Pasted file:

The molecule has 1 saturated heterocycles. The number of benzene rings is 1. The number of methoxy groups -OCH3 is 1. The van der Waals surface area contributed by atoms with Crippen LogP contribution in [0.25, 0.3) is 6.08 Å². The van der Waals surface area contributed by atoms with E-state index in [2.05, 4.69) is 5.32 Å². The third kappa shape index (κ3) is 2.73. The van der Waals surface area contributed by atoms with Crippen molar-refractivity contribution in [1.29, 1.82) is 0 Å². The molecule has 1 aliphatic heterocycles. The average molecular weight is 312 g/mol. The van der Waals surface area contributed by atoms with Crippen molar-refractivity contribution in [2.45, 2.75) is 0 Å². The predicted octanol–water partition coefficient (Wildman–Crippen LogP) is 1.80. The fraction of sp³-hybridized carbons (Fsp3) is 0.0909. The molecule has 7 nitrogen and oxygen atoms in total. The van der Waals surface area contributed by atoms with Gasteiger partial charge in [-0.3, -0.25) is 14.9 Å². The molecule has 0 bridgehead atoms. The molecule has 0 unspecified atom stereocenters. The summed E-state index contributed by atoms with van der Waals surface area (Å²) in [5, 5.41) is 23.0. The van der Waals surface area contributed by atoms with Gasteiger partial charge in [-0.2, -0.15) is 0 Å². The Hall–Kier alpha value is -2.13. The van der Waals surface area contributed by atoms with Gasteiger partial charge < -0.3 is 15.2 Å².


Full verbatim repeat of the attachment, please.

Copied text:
The molecule has 1 saturated heterocycles. The number of benzene rings is 1. The number of methoxy groups -OCH3 is 1. The van der Waals surface area contributed by atoms with Crippen LogP contribution in [0.25, 0.3) is 6.08 Å². The van der Waals surface area contributed by atoms with E-state index in [2.05, 4.69) is 5.32 Å². The third kappa shape index (κ3) is 2.73. The van der Waals surface area contributed by atoms with Crippen molar-refractivity contribution in [1.29, 1.82) is 0 Å². The molecule has 1 aliphatic heterocycles. The average molecular weight is 312 g/mol. The van der Waals surface area contributed by atoms with Crippen molar-refractivity contribution in [2.45, 2.75) is 0 Å². The predicted octanol–water partition coefficient (Wildman–Crippen LogP) is 1.80. The fraction of sp³-hybridized carbons (Fsp3) is 0.0909. The molecule has 7 nitrogen and oxygen atoms in total. The van der Waals surface area contributed by atoms with Gasteiger partial charge in [-0.3, -0.25) is 14.9 Å². The molecule has 0 bridgehead atoms. The molecule has 0 unspecified atom stereocenters. The summed E-state index contributed by atoms with van der Waals surface area (Å²) in [5, 5.41) is 23.0. The van der Waals surface area contributed by atoms with Gasteiger partial charge in [-0.2, -0.15) is 0 Å². The Hall–Kier alpha value is -2.13. The van der Waals surface area contributed by atoms with Gasteiger partial charge < -0.3 is 15.2 Å².